To illustrate, Jain offers another analogy. “When you take a sick child to the doctor’s office, the doctor will not get nervous because the doctor thinks, ‘OK, I can fix this child,’” he says. “The mother might be throwing fits because she doesn’t understand what is happening. You need to be in the same situation as the doctor, not the mother.”

Buffett was in the doctor’s position back in 1967 when he acquired two insurance companies, National Indemnity Company and National Fire and Marine Insurance Company, for $9 million. Buffett knew the insurance business well, and his understanding of that business has grown over time with big-time acquisitions such as GEICO, which became a wholly owned subsidiary of Berkshire Hathaway in 1995. In fact, insurance remains the company’s main business. Buffett and Berkshire have succeeded in insurance because of a thorough understanding of the industry.

The lesson for everyday investors is to pick your areas of focus carefully. If you already understand a particular industry well, search for and invest in the best of the best within that industry. And if you want to branch out beyond your current circle of competence, gather expert opinion and learn as much as possible about the new field you wish to enter. Buffett did not know much about jewelry when he purchased Berkshire’s first jeweler, but he turned to the expertise of the managers who had impressed him so much.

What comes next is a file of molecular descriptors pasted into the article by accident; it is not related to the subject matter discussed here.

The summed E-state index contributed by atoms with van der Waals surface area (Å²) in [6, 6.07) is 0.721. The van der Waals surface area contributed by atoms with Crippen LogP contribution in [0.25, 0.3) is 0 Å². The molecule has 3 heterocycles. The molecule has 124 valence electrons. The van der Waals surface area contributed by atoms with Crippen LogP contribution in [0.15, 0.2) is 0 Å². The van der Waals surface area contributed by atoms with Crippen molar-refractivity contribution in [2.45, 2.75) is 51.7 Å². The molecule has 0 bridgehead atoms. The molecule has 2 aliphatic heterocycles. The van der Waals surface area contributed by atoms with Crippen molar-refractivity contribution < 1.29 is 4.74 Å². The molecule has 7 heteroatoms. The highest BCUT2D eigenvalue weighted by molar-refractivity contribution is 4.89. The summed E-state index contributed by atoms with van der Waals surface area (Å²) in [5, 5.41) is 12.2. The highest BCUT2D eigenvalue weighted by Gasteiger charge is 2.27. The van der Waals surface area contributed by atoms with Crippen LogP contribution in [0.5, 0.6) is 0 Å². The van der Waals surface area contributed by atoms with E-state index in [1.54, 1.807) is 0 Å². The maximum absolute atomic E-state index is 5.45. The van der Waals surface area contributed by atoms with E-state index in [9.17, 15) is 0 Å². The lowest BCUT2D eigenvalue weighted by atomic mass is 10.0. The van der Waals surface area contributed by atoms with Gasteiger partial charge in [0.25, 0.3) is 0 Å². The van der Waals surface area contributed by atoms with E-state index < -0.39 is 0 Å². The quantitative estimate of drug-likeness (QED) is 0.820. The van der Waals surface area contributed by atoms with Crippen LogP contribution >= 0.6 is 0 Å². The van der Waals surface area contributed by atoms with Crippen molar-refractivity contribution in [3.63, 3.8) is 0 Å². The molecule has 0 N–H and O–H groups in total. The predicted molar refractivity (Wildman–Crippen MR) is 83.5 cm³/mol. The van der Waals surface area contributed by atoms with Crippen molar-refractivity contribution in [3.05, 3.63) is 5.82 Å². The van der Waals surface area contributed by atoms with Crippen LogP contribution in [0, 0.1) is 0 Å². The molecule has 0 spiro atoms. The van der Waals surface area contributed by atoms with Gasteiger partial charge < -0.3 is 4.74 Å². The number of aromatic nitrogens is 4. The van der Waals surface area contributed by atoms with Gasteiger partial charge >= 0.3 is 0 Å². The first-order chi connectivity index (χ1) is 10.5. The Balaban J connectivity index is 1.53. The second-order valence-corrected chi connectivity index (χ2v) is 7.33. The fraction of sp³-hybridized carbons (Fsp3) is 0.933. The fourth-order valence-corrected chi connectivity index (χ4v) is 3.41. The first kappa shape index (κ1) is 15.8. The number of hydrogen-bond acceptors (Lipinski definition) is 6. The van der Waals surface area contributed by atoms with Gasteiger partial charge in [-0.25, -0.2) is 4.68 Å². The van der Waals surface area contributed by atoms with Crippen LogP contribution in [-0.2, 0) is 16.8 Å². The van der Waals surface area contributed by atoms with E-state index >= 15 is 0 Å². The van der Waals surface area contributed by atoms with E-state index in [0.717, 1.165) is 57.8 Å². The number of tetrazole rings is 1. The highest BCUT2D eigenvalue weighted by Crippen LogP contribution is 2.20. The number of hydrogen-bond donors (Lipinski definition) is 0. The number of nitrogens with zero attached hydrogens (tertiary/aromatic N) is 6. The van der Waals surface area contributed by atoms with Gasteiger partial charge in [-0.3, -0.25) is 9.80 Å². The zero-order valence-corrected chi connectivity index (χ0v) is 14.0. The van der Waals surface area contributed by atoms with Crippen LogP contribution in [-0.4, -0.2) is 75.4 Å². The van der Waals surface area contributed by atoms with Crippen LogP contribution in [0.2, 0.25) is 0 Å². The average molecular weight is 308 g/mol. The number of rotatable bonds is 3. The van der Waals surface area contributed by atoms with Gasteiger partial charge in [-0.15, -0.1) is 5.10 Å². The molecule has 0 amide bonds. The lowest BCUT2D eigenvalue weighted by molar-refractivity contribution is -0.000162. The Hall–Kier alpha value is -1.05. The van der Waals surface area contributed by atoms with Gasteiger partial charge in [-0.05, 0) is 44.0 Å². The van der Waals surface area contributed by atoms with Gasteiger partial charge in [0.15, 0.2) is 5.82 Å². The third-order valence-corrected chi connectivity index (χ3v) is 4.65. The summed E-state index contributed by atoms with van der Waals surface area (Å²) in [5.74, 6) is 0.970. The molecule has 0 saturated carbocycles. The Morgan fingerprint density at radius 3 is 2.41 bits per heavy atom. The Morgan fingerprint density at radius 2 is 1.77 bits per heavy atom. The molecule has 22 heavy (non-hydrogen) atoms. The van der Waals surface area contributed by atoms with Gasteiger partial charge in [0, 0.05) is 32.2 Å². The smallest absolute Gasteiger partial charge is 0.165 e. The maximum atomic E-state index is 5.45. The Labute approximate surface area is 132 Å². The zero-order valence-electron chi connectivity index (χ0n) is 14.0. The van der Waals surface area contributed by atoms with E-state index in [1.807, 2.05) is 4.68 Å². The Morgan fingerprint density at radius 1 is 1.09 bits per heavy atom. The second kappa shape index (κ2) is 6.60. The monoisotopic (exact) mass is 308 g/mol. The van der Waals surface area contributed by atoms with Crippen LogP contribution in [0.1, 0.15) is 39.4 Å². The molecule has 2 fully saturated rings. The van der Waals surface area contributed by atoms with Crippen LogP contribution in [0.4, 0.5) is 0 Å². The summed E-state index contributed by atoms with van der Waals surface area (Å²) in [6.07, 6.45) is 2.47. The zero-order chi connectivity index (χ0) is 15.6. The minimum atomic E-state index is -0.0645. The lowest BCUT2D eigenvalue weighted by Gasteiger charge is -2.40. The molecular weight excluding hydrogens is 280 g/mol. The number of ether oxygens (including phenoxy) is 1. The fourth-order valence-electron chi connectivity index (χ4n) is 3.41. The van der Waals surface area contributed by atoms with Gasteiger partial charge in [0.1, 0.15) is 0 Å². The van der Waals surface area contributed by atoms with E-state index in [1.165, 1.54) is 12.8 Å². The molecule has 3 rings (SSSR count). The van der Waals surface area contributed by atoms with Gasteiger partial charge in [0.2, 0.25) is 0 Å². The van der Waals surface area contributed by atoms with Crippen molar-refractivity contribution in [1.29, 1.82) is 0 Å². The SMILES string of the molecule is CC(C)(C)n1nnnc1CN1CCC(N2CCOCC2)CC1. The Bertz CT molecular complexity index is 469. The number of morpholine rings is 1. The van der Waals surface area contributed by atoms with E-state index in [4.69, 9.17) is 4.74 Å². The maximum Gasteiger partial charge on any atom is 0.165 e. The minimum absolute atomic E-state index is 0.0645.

With competence comes confidence, and confident investors tend to succeed more than those who scare easily, Jain points out. Perhaps that is why he devotes two chapters of the book to the psychology of investment. You must ask yourself important questions before diving into investing, Jain says. Can you be patient when the market hits trouble, or will you follow the herd and sell, sell, sell? Are you flexible enough to change your thinking when you must? Do you think rationally or act on impulse? Can you learn from your mistakes?

In the end, Jain hopes his book will not only delve into Buffett’s mentality, but also into the reader’s and potential investor’s. He writes with a general audience in mind, but he backs up his assumptions and recommendations with a wealth of data, both quantitative and qualitative. The book has been well received critically, and Jain already has sold rights to translations including Chinese (both Cantonese and Mandarin) and Thai.

Praise and sales are nice, but Jain insists his intent in writing Buffett Beyond Value was much more intellectual than commercial.

“Warren Buffett has written so much, and he claims that most of the things he does can be copied,” Jain says. “This was my challenge. I took upon myself a challenge to understand Buffett, with academic rigor.”

Leave a Reply